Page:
From June to November southern right whales arrive off the coast of Hermanus in the protection of Walker Bay to rest, mate and give birth to their calves. Their daily arrival is heralded by the world-famous whale crier, who sounds his horn to proclaim the good news.

Did you know?

Hermanus is the only place in the world that boasts a whale crier.

You’ll know him by the whale-tail feather in his cap and the mournful echo of his distinctive kelp horn. He’s the Whale Crier of Hermanus.

He blows his horn to alert the throngs of tourists who arrive annually to view the whales, which come very close to shore. His sandwich board tells whale watchers how to interpret the morse code of the horn to find where the whales have been sighted and how many may be seen.

Out of uniform he goes by the name of Eric Davalala and follows in the footsteps of Wilson Salakusana who took over from the original crier, Pieter Claasen, who first blew his horn in 1992 to alert townsfolk to the arrival of the whales.

Claasen was an employee at the old harbour and his love of the whales led to his self-appointed task of alerting the public to the arrival of the magnificent creatures. Claasen retired as whale crier in 1998, when Salakusana took on the mantle. Davalala has been blowing the horn since 2011.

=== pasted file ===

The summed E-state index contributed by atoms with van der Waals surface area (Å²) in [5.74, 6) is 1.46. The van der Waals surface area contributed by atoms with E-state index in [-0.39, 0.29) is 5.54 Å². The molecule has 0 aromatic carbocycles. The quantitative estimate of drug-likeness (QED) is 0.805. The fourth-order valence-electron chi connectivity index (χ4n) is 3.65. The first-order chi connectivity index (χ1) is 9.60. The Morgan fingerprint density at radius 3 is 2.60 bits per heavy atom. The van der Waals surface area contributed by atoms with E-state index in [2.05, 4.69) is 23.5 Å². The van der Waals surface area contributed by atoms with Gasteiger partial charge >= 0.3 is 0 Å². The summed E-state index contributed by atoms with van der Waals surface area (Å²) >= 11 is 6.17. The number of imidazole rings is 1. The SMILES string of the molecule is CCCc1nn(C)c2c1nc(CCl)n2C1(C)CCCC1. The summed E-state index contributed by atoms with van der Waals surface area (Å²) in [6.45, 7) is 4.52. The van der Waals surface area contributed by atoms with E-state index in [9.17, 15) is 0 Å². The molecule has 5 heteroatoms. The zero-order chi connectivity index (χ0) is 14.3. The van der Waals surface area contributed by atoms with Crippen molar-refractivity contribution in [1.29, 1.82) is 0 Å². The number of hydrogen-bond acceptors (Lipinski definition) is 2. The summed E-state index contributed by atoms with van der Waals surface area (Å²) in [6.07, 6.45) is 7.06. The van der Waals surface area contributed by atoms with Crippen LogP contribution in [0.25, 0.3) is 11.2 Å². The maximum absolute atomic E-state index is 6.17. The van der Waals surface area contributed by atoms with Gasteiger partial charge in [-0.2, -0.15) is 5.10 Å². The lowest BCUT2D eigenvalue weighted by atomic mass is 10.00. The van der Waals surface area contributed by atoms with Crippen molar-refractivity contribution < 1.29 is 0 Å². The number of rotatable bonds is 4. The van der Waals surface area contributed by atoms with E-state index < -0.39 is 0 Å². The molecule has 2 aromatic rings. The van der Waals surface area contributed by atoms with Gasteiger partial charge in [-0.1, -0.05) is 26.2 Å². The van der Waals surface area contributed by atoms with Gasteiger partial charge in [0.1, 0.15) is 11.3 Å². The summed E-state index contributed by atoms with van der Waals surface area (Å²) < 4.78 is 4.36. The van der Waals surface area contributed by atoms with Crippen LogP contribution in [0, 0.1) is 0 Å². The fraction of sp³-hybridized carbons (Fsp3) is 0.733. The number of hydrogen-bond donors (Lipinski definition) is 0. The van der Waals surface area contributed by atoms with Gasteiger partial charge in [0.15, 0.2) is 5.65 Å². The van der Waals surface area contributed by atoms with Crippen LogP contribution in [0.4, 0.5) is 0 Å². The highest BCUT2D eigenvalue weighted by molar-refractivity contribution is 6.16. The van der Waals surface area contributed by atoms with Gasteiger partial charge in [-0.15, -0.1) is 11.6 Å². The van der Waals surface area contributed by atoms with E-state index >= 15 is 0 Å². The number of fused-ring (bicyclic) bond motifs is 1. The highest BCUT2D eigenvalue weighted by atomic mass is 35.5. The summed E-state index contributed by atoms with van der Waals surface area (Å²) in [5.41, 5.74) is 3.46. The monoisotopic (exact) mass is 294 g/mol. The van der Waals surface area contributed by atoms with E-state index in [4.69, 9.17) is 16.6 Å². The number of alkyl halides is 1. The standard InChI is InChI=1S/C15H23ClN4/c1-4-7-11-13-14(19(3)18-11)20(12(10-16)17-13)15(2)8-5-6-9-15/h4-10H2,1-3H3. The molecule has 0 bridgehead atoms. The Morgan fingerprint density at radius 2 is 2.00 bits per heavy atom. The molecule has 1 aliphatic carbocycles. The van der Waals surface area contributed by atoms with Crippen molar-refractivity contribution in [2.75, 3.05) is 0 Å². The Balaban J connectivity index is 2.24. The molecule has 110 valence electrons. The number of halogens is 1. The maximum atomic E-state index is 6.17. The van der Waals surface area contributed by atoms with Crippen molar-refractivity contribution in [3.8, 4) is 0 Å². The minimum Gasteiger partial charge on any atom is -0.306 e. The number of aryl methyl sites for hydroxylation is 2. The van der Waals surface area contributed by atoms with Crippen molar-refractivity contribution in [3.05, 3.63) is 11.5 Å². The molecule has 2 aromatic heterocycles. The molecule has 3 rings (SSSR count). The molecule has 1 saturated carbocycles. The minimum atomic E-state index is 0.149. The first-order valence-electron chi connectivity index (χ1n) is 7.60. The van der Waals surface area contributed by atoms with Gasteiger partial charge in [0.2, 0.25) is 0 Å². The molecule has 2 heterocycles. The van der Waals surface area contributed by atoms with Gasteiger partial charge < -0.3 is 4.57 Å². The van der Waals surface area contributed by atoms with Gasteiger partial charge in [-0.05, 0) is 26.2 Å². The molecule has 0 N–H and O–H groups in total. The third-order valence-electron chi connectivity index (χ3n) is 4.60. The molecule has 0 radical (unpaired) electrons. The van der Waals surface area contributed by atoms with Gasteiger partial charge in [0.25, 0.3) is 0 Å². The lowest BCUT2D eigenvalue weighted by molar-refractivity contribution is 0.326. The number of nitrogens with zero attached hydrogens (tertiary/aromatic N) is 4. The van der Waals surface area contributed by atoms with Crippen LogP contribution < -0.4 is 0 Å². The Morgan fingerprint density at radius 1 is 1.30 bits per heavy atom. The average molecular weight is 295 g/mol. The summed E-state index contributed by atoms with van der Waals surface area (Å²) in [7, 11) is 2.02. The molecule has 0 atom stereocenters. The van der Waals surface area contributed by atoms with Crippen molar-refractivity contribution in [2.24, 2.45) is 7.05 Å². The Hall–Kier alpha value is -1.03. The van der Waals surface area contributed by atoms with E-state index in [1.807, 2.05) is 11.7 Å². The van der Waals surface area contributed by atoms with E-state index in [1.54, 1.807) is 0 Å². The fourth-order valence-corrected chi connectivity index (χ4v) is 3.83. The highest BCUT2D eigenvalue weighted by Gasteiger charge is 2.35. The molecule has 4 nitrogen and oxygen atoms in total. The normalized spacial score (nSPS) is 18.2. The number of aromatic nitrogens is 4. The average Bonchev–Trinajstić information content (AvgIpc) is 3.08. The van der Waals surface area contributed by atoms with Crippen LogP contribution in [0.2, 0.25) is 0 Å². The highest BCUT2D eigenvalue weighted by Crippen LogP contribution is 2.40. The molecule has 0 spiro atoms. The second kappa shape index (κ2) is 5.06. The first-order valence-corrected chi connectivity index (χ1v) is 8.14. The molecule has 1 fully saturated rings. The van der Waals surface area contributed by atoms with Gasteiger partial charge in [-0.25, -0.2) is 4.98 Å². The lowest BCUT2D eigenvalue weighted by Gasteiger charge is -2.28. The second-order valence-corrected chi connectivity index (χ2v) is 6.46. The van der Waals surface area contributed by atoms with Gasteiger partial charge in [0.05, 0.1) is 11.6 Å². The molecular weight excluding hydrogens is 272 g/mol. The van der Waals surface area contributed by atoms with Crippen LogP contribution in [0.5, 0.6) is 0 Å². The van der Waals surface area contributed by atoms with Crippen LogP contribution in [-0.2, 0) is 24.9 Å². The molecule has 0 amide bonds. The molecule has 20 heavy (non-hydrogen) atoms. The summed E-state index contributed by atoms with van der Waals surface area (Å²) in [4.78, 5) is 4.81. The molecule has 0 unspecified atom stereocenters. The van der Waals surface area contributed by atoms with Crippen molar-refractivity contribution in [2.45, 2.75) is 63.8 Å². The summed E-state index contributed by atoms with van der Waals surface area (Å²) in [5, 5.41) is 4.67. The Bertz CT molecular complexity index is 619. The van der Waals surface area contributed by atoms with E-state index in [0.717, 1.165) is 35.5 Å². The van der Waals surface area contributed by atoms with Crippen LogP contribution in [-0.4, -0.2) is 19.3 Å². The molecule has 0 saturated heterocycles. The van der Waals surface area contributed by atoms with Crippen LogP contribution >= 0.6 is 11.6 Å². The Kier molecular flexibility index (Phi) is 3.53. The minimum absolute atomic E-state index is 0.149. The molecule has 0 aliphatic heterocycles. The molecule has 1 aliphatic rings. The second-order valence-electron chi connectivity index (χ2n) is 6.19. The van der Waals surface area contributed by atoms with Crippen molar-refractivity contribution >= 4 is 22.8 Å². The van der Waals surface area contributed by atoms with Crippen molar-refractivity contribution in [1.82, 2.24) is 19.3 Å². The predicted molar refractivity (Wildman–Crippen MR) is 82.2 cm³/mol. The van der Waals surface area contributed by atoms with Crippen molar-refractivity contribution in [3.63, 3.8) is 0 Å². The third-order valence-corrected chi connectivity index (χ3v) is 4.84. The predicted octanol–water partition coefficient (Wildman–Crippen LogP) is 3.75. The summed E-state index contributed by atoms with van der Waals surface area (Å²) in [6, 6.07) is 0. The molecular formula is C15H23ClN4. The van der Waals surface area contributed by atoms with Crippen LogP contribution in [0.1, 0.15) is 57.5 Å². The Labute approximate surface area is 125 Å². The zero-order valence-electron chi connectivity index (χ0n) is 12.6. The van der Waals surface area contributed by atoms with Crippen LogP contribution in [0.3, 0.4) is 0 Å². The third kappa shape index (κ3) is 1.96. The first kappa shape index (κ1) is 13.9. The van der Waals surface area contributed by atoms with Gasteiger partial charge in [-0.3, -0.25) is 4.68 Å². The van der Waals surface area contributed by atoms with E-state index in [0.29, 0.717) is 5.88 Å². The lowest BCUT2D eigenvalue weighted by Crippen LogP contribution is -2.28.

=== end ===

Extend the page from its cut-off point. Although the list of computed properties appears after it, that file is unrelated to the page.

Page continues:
The blowing of the whale crier's horn has become a much-loved and welcome sound in Hermanus over the past decade. As Claasen’s fame grew, many media interviews ensued and he became not only one of the town’s top tourist attractions, but an international icon.

The highlight of his career was an appearance as guest of honour at the annual town criers’ convention in Topsham in the UK in 1996, during which he was made honorary town crier of Britain.

Sadly, Claasen died in 2000 due to illness, but his spirit lives on in Davalala, who maintains the profile of international icon for Hermanus. He is certainly the most photographed man in Walker Bay.

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